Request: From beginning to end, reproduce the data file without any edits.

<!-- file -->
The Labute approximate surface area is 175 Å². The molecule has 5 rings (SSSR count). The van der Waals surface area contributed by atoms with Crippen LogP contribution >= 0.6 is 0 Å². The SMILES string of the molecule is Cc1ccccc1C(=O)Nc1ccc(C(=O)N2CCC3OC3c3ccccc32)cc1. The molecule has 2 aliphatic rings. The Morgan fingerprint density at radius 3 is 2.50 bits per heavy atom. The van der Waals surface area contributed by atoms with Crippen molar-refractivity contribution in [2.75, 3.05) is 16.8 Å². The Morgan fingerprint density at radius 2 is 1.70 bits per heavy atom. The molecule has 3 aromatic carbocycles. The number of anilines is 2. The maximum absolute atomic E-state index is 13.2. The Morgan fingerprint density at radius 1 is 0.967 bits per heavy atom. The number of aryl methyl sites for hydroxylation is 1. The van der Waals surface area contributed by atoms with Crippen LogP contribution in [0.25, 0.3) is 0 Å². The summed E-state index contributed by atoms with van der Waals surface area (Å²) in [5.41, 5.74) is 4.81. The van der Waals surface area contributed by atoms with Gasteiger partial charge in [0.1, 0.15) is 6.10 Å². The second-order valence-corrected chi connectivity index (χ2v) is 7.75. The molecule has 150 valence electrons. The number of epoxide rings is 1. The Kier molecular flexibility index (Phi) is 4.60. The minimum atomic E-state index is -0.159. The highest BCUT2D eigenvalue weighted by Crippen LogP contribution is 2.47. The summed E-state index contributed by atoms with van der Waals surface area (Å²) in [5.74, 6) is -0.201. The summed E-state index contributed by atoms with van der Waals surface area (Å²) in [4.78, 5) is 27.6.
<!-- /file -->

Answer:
The Labute approximate surface area is 175 Å². The molecule has 5 rings (SSSR count). The van der Waals surface area contributed by atoms with Crippen LogP contribution >= 0.6 is 0 Å². The SMILES string of the molecule is Cc1ccccc1C(=O)Nc1ccc(C(=O)N2CCC3OC3c3ccccc32)cc1. The molecule has 2 aliphatic rings. The Morgan fingerprint density at radius 3 is 2.50 bits per heavy atom. The van der Waals surface area contributed by atoms with Crippen molar-refractivity contribution in [2.75, 3.05) is 16.8 Å². The Morgan fingerprint density at radius 2 is 1.70 bits per heavy atom. The molecule has 3 aromatic carbocycles. The number of anilines is 2. The maximum absolute atomic E-state index is 13.2. The Morgan fingerprint density at radius 1 is 0.967 bits per heavy atom. The number of aryl methyl sites for hydroxylation is 1. The van der Waals surface area contributed by atoms with Crippen LogP contribution in [0.25, 0.3) is 0 Å². The summed E-state index contributed by atoms with van der Waals surface area (Å²) in [5.41, 5.74) is 4.81. The van der Waals surface area contributed by atoms with Gasteiger partial charge in [0.1, 0.15) is 6.10 Å². The second-order valence-corrected chi connectivity index (χ2v) is 7.75. The molecule has 150 valence electrons. The number of epoxide rings is 1. The Kier molecular flexibility index (Phi) is 4.60. The minimum atomic E-state index is -0.159. The highest BCUT2D eigenvalue weighted by Crippen LogP contribution is 2.47. The summed E-state index contributed by atoms with van der Waals surface area (Å²) in [5.74, 6) is -0.201. The summed E-state index contributed by atoms with van der Waals surface area (Å²) in [4.78, 5) is 27.6.